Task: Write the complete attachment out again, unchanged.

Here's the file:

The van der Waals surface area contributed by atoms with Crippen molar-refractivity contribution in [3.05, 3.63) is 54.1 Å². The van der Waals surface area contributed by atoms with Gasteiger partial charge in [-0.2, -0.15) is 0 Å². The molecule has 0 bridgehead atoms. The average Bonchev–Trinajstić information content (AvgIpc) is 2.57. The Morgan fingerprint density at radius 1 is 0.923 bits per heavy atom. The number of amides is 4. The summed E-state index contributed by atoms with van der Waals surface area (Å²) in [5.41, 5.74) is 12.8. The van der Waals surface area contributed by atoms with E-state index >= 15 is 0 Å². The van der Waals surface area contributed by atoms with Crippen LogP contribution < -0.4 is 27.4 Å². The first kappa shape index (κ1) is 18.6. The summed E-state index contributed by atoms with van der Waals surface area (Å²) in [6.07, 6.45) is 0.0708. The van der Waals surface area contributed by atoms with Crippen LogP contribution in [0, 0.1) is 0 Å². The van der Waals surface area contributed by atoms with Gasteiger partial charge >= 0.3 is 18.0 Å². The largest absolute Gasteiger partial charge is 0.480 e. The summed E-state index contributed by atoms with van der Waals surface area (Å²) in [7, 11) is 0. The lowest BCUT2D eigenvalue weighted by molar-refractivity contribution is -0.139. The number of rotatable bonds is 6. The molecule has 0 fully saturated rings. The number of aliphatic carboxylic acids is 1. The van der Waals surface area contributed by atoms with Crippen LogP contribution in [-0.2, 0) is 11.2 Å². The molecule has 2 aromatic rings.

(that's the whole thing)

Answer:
The van der Waals surface area contributed by atoms with Crippen molar-refractivity contribution in [3.05, 3.63) is 54.1 Å². The van der Waals surface area contributed by atoms with Gasteiger partial charge in [-0.2, -0.15) is 0 Å². The molecule has 0 bridgehead atoms. The average Bonchev–Trinajstić information content (AvgIpc) is 2.57. The Morgan fingerprint density at radius 1 is 0.923 bits per heavy atom. The number of amides is 4. The summed E-state index contributed by atoms with van der Waals surface area (Å²) in [5.41, 5.74) is 12.8. The van der Waals surface area contributed by atoms with E-state index >= 15 is 0 Å². The van der Waals surface area contributed by atoms with Crippen LogP contribution < -0.4 is 27.4 Å². The first kappa shape index (κ1) is 18.6. The summed E-state index contributed by atoms with van der Waals surface area (Å²) in [6.07, 6.45) is 0.0708. The van der Waals surface area contributed by atoms with Crippen LogP contribution in [0, 0.1) is 0 Å². The van der Waals surface area contributed by atoms with Gasteiger partial charge >= 0.3 is 18.0 Å². The largest absolute Gasteiger partial charge is 0.480 e. The summed E-state index contributed by atoms with van der Waals surface area (Å²) in [7, 11) is 0. The lowest BCUT2D eigenvalue weighted by molar-refractivity contribution is -0.139. The number of rotatable bonds is 6. The molecule has 0 fully saturated rings. The number of aliphatic carboxylic acids is 1. The van der Waals surface area contributed by atoms with Crippen LogP contribution in [-0.2, 0) is 11.2 Å². The molecule has 2 aromatic rings.